November 26, 2006 · 1 Comments
Philadelphia Stars Memorial Park, landscape designed by Synterra, Ltd.
While we’re on the subject of murals and public art and taste, the Negro Leagues baseball monument, which includes a sculpture, a mural and a pair of green plazas has been catching my eye each time I drive by 44th and Parkside on my way to points north of West Philadelphia.
The monument, which went up this past year, is where the Philadelphia Stars ballpark used to be, at 44th and Parkside. The Stars played there from 1933 to 1952. A list of all the Negro League teams of the time is etched into granite in the west plaza.
Although the mural is hard to miss with its corporate logos and heroic scale, it’s the more modest sculpure of the Philly Stars ballplayer that calls to me.
Phil Sumpter’s sculpture of a Philadelphia Stars batter
The bronze 7-foot figure (which seems far smaller), is by sculptor Phil Sumpter, and right off the bat I need to complain that the only sign of his authorship is his last name scratched into the sculpture itself on the back. The artist deserves more respect.
But the sculpture itself has all of my respect. His physical gesture is a blend of confidence, modesty and low-key athleticism. The scale seems not heroic–except for the giant hands–but the figure manages to communicate dignity, and its size and elevation on a pedestal evokes a contrast with the smaller sculpture of a Union Army soldier placed well up on a pedestal, several blocks due north at Belmont and Montgomery.
In the case of the batter, the pedestal elevates the figure, but does not put it beyond reach. Every one of the scale and placement judgments interests me.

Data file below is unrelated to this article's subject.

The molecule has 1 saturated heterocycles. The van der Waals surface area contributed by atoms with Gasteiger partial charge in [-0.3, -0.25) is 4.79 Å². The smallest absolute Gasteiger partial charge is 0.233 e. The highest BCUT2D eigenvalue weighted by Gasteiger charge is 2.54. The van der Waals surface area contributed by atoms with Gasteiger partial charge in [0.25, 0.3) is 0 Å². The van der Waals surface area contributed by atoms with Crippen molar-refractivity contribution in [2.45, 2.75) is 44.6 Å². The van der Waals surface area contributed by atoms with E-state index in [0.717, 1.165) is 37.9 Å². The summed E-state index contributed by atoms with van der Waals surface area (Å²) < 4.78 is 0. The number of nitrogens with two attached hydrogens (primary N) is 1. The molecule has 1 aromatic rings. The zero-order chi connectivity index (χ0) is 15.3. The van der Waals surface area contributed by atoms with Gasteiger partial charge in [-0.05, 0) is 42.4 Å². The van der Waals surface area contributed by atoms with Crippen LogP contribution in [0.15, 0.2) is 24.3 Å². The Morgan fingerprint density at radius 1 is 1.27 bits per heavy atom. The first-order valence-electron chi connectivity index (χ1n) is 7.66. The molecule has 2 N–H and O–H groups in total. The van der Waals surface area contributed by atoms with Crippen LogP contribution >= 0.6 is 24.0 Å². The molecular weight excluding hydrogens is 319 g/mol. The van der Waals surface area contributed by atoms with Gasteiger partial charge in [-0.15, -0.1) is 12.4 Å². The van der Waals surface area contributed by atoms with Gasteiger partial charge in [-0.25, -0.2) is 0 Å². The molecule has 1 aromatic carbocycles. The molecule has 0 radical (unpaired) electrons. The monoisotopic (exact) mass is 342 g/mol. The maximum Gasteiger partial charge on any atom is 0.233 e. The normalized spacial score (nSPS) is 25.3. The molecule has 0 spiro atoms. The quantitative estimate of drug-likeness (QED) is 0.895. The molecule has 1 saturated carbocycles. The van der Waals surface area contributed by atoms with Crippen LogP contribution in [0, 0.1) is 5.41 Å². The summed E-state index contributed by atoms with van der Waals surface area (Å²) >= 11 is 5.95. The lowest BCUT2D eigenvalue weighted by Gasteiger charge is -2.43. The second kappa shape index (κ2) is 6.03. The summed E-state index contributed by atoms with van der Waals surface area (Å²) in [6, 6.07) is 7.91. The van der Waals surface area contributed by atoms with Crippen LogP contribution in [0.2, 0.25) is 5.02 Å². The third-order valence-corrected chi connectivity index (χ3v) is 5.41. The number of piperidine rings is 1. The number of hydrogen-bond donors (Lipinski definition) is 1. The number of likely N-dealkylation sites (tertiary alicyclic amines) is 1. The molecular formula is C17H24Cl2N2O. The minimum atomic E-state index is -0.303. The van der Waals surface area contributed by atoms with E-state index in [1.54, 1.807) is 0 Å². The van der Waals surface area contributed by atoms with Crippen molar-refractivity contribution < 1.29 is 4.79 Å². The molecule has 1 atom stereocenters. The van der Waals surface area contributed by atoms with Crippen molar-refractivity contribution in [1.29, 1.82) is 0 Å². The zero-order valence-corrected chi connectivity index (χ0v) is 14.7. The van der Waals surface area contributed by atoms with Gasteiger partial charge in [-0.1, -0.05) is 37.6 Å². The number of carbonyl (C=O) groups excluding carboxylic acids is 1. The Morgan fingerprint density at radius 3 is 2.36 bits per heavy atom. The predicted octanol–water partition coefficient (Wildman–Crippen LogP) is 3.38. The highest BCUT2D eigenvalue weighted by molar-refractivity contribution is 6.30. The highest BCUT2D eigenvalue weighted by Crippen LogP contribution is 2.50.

The batter is placed on a corner with benches, pavements and plantings that suggest a baseball diamond without being a diamond. It’s pleasant, although because of the traffic at that corner, I can’t help but wonder how often people will sit there. I haven’t seen anyone, yet, although I drive by frequently.
Across the street is an enormous mural by David McShane and grassy plantings. The mural is part of the memorial, and of course it’s a part of the Philadelphia Mural Arts Program.
mural by David McShane
The mural is covered with giant logos and with ballplayers in action–figures that look pasted over a background that switches from pumped-up grass to a nostalgic black-and-white grandstand filled with fans.
Speeding by in my car, I see the heroic-scale ballplayers and the logos, then the giant grass, then the team penants. Last, I take in take in the grandstand (and I never decode the baseball as I’m flying by). It’s the grandstand part of the background that I love the most, because it’s in black and white–a good choice–and because it broadens the subject of the mural to include not only the players but the loyal fans, the community that supported the teams.
The mural seems designed to offer its image to cars on the move. However part of its background–the giant grass, the giant baseball–is a distraction, and the deliberate, pasted-on look of the figures is a puzzlement.
But even though I am not so crazy about the pumped up advertising flavor of this mural, I always give it a look, wondering at the giant pitcher with his foreshortened leg and pitching arm in motion for the windup; the batter, catcher and ump focused on the trajectory of the hit; the sliding tag; and the outfielder making a catch. I also like the small coach on the sidelines of the painting.
I can’t help but think about public art’s role in a community, and Andrea Kirsh’s comment that the art patrons of murals are not art insiders but communities, often blue-collar communities.
In raising this memorial for the Negro Leagues and the Philadelphia Stars, the backers–the Business Association of West Parkside–must have wanted to legitimize and publicly recognize a league whose members were barred from the majors. All in all, this memorial successfully projects pride of the community and the validity of the league. The sculpture communicates all this with gravity. To put it still another way, the sculpture has an art model, the mural, a business and commerce model.
However, my carping on some aspects of the mural is almost beside the point. The point is to write the African American faces into sports history, where they should have been written in the first place. Here they are written.